In this particular class, the writing process that students undertake when composing multimodal scholarship includes all of the following types of academic literacy assignments. WALK THROUGH HOW THIS LOOKS WITH JOURNALS. It is the peer-review and the course reflection that I will focus on here.
In order to come up with criteria to evaluate their own webtexts, students first pick favorite or interesting pieces of digital media texts and have to tell the class WHY they thought these pieces were interesting, successful, and other criteria that made them want to share the pieces with the class. They are then given three sets of evaluative criteria mentioned here, all of which are specific to the kinds of scholarly multimedia published in journals like Kairos. (I’m not going to detail these, because they aren’t really the point of this particular talk.) Using the four sets of criteria (their own + the three above), students analyze published webtexts to decide which criteria they find the most useful. They then have to justify their “short list” by publishing it on their class blog and explaining their choices.
In the past, I would make students come up with a class-wide short-list of evaluative criteria to use when workshopping their own scholarly webtextual projects. For instance, the frameworks that students created in my Spring and Fall 2009 Multimodal Composition classes are surprisingly similar to print-based scholarly standards and include the these criteria. However, some previous feedback on this presentation suggested that I should let students use whatever criteria they WANT. That is what I did this semester, and the results were as good as previous semesters.
I decided to do this for two reasons: (1) Because students are constantly teaching me new things about digital media so I should listen to what they value in these pieces (as long as they can justify why they value those criteria), and (2) because the editorial board of Kairos doesn’t have specific evaluation criteria that they use to judge the worth, rigor, and readiness of a webtext for that publication -- instead, they use the criteria they’ve built up in their heads, just as the students have done through my tutelage. So why should I falsely require students to use some concrete set of criteria when that criteria is constantly shifting with each new webtext we receive? I don’t have permission to share any of their peer-review letters with you, but I can tell you that because the students have explicit instructions on HOW to write a peer-review letter (based on how an editorial board does it), AND because the students have spent weeks defining the criteria by which they and I will evaluate each other’s work, their peer-review letters are BETTER than those typically written by the editorial board. And there’s several reasons for that:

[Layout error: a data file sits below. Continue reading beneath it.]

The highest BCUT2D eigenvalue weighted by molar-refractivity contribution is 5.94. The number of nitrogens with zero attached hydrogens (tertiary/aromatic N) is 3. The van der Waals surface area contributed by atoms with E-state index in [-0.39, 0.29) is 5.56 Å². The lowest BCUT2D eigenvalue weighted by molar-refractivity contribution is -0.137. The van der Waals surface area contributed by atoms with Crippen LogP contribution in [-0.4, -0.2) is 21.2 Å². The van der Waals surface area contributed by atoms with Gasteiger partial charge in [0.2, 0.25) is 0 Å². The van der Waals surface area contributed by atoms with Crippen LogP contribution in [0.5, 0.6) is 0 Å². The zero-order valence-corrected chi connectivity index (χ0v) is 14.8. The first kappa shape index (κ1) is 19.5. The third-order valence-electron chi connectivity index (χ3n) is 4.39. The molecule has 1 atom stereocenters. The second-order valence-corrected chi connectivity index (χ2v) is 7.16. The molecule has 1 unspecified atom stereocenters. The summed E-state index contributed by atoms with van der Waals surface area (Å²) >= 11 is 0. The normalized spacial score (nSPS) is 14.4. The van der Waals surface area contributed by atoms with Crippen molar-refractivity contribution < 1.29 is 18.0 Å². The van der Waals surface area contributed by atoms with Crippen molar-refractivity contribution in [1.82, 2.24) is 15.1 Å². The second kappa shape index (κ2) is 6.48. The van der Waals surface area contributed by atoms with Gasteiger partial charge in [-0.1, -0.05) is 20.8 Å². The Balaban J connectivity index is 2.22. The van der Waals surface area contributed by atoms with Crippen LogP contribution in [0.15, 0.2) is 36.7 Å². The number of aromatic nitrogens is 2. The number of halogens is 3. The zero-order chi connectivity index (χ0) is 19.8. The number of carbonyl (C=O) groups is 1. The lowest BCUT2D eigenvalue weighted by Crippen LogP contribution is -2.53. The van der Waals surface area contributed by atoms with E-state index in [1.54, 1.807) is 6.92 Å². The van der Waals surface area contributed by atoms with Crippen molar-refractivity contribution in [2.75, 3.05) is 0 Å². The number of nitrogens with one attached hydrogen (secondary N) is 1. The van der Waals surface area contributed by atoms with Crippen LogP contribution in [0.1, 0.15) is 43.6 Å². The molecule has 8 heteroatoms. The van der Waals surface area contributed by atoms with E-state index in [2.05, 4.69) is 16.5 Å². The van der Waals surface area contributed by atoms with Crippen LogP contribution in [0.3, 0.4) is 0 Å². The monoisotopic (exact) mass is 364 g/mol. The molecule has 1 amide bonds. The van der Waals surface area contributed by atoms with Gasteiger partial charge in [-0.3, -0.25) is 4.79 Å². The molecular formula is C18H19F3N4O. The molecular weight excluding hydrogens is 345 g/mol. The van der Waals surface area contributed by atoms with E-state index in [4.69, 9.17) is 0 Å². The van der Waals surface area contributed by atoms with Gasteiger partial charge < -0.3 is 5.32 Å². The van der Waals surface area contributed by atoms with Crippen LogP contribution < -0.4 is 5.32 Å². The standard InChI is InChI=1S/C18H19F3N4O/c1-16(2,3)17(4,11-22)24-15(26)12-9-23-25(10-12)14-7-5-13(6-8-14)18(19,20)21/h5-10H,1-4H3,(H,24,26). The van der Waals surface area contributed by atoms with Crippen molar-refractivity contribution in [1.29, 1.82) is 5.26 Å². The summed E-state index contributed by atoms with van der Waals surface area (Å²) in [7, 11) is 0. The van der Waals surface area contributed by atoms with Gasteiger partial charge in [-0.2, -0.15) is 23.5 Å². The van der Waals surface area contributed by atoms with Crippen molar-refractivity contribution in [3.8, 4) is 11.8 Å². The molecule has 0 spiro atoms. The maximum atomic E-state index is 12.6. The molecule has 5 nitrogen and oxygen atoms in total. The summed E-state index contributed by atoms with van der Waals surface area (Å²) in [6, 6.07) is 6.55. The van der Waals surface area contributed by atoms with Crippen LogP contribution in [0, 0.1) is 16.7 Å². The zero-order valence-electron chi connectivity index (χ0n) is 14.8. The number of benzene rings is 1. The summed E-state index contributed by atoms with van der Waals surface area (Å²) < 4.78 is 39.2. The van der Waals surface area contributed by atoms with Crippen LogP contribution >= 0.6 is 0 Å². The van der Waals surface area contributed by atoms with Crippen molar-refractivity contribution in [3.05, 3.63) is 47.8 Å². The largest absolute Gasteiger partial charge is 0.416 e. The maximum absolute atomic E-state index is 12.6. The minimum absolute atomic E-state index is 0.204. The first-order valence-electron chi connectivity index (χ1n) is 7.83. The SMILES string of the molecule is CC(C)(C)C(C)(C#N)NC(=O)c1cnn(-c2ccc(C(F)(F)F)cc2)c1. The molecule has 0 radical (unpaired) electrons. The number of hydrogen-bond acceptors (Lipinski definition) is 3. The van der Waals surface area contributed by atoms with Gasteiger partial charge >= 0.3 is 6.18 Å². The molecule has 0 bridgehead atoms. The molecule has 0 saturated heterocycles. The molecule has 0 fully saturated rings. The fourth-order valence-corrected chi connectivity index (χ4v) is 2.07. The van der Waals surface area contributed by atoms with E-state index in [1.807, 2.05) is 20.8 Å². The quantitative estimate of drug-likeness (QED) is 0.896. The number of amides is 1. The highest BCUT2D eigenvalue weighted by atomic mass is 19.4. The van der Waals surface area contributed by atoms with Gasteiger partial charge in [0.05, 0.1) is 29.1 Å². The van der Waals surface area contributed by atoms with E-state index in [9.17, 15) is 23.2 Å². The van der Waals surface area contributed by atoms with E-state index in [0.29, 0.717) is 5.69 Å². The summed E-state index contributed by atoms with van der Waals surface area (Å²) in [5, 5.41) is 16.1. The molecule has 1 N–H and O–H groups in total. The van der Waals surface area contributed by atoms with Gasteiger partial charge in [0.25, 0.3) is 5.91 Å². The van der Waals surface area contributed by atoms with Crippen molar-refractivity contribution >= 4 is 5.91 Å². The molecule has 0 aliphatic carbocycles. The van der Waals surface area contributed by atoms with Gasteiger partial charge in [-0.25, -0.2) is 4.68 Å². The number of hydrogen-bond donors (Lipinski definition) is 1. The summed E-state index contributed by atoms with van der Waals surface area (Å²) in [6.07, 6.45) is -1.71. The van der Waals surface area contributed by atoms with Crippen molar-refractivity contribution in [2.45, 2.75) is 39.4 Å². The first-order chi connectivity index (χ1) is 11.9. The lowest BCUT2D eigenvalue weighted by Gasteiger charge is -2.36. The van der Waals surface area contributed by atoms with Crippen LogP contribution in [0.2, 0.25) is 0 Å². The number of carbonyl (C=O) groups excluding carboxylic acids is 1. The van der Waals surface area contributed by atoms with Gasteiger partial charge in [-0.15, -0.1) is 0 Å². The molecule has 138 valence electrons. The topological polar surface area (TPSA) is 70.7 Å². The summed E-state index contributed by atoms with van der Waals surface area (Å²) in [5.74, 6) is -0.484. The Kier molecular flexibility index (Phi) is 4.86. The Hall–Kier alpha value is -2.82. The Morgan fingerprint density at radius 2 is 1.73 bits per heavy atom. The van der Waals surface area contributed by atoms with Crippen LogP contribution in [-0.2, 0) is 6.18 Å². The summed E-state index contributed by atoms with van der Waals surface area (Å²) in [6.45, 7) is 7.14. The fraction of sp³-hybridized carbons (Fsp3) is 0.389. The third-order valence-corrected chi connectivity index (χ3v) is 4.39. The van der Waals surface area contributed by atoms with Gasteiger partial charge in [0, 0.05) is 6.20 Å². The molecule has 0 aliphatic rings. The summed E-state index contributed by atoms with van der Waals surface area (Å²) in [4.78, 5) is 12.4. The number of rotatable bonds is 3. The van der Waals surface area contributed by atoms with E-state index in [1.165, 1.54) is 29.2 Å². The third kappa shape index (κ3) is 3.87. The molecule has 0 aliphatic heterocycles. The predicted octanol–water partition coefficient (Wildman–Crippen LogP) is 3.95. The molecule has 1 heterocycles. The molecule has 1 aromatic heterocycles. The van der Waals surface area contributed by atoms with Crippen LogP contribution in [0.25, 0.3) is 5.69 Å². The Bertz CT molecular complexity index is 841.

Because of their attentive evaluative practice of scholarly multimedia, I want to make sure students can transfer this learning process and outcomes to other courses, so I asked them to annotatate their peer review lettesr this semester, which I have just gotten back, so I do not yet have data on them. In addition to their peer-review letters being better than the editorial board, their final projects are also, in many ways, better than those from semesters when students were not asked to analyze and create evaluation criteria for this mixed genre work.
I will conclude by suggesting a similarity between the level of students’ production values and what authors of Kairos produce when they first submit a webtext for review (many of whom are first-time scholarly multimedia authors). My aim in both cases is to have authors receive (at least) a revise-and-resubmittal letter. As an editor, I cannot expect Kairos authors to produce perfect (i.e., accepted for publication) work the first time around, nor as a teacher should I expect students to produce at that level when they are composing multimedia for the first time.
Students’ portfolio reflections help them articulate what they learned about multimodal composition and rhetoric through the semester (and the group project work). This student, for instance, specifically talked about the peer-review criteria in relation to one of the published webtexts we evaluated and what learning about that process meant to his own academic and personal identity. 1:26 seconds in Remain open to change in answering the question “What is (digital) scholarship?” (EXPLAIN SPECIAL ISSUE AND WATSON CHAPTER & it’s possible impact on teachers!!)